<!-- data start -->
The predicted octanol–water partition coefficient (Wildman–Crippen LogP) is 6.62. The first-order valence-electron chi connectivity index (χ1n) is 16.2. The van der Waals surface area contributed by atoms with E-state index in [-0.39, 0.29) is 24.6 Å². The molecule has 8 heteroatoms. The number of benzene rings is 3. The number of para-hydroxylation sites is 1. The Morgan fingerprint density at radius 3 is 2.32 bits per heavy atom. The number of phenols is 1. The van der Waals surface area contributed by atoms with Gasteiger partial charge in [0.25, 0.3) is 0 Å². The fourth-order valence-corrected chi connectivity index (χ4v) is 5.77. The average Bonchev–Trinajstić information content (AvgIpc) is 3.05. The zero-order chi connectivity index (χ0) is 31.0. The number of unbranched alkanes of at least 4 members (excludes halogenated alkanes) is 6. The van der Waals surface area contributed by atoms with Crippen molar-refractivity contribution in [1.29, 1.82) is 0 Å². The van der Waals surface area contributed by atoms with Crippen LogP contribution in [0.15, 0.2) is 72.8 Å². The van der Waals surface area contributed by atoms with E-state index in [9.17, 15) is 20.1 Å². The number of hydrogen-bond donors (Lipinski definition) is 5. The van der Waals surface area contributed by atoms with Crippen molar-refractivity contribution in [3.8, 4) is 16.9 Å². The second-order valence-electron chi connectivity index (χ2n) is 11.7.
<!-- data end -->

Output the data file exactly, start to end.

The predicted octanol–water partition coefficient (Wildman–Crippen LogP) is 6.62. The first-order valence-electron chi connectivity index (χ1n) is 16.2. The van der Waals surface area contributed by atoms with E-state index in [-0.39, 0.29) is 24.6 Å². The molecule has 8 heteroatoms. The number of benzene rings is 3. The number of para-hydroxylation sites is 1. The Morgan fingerprint density at radius 3 is 2.32 bits per heavy atom. The number of phenols is 1. The van der Waals surface area contributed by atoms with Gasteiger partial charge in [0.25, 0.3) is 0 Å². The fourth-order valence-corrected chi connectivity index (χ4v) is 5.77. The average Bonchev–Trinajstić information content (AvgIpc) is 3.05. The zero-order chi connectivity index (χ0) is 31.0. The number of unbranched alkanes of at least 4 members (excludes halogenated alkanes) is 6. The van der Waals surface area contributed by atoms with Crippen molar-refractivity contribution in [1.29, 1.82) is 0 Å². The van der Waals surface area contributed by atoms with Crippen LogP contribution in [0.15, 0.2) is 72.8 Å². The van der Waals surface area contributed by atoms with E-state index in [9.17, 15) is 20.1 Å². The number of hydrogen-bond donors (Lipinski definition) is 5. The van der Waals surface area contributed by atoms with Crippen molar-refractivity contribution in [3.8, 4) is 16.9 Å². The second-order valence-electron chi connectivity index (χ2n) is 11.7.